Though Galen Weston Jr. may have stepped back from his role as Loblaws CEO, to many, he still represents Canada’s runaway grocery prices and troublesome grocery oligopoly, given his position at Loblaw Companies Ltd.’s parent company, George Weston Ltd.
Now CEO and chairman of the supermarket giant named for his great-grandfather, the younger Weston has just announced the company’s latest fiscal results, which, surprisingly, don’t appear as rosy as those recently reported by Loblaws Companies Ltd. specifically or competitor Metro.
— blogTO (@blogTO) August 2, 2023
While profits for the 16-week period ending October 7, 2023 was up just over five per cent year-over-year — hitting a whopping $18.4 billion — net earnings available to shareholders were down a substantial 31 per cent, or $279 million versus the same time last year.
This drop was is not to do with a lack of grocery sales, though, but is instead being blamed on one-time value adjustments on the investment properties George Weston’s has through the Choice Properties Real Estate Investment Trust.
The figure would have been even worse if it weren’t for the performance of Loblaws stores, which Weston said “delivered another quarter of strong operational and financial results.”
As noted in a release on the results, earnings were largely focused in beauty product and prescriptions sales via Shoppers Drug Mart, as well as, of course, food sales at Weston’s various grocery arms.
While sales in these areas increased, so did costs, which were attributed to “targeted promotional investment” and also an increase in inventory lost to theft and by other means — which explains why Loblaw’s brands have been ramping up security measures.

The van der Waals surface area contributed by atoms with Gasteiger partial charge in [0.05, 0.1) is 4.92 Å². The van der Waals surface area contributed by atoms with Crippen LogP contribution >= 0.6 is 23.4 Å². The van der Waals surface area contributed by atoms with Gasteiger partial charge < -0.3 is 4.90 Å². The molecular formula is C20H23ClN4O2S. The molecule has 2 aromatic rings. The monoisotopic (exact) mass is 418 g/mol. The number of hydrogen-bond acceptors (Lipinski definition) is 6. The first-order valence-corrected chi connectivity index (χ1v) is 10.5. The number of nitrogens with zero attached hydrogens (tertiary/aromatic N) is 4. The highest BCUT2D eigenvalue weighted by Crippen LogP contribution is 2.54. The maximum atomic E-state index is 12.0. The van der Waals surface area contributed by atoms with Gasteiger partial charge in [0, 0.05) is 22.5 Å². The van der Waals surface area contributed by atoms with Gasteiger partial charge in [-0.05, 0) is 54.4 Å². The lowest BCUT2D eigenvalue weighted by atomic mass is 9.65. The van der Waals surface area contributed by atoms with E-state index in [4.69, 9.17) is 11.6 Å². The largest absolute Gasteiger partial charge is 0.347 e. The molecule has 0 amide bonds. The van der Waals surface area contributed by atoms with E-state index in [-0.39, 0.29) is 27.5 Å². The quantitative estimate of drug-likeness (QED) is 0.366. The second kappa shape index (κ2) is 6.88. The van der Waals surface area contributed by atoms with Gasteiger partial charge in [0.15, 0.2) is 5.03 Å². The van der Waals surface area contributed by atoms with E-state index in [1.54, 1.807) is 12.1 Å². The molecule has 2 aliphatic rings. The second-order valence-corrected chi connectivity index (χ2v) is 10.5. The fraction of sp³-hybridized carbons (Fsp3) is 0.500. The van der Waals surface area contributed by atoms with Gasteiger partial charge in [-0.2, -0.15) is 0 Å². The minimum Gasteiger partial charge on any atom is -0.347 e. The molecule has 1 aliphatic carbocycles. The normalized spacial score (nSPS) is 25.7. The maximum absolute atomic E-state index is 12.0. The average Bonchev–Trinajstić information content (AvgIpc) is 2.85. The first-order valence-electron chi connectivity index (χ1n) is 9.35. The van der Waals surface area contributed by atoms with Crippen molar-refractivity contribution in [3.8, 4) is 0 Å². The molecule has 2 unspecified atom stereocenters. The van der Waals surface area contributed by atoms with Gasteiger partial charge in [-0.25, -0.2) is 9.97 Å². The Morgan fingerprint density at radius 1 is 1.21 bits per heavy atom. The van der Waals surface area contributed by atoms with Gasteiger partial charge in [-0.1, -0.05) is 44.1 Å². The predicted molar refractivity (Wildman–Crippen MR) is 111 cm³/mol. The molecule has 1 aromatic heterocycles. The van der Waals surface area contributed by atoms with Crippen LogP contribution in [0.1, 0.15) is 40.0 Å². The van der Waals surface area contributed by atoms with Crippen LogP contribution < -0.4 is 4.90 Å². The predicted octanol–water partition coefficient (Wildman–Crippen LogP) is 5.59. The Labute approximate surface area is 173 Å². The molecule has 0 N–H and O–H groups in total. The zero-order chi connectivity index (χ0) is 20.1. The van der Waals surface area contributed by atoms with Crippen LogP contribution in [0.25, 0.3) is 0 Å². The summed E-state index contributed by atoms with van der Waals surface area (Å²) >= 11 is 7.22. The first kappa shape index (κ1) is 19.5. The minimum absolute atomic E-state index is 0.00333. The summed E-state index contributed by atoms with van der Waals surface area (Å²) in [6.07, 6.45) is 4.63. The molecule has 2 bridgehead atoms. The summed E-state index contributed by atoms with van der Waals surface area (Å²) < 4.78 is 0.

I still don’t understand how Weston fraudulently rob the people and made off with as little as a slap on the wrist.
— Captain Kvetch (@CaptainKvetch_) July 29, 2023
As shoppers continue to stress about expenses during the cost of living crisis, Loblaw Companies Ltd.’s discount stores, such as No Frills, are seeing more business, prompting the conglomerate to continue to invest in more of these types of outlets.
While it is now common knowledge that grocery items have been seeing higher price escalations than headline inflation, Weston execs were sure to deflect any accusations of price-gouging by stating that “increased investments to lower food prices were reflected in Loblaw’s internal food inflation, which was lower than Canada’s food CPI.”
Still, even with the net earnings on the decline (that is, net earnings available to common shareholders after taxes and payments of dividends to preferred shareholders), the release states that “higher sales and ongoing cost control initiatives drove adjusted net earnings growth in the quarter,” with a $13 million increase (2.8 per cent) in this figure from October 2022.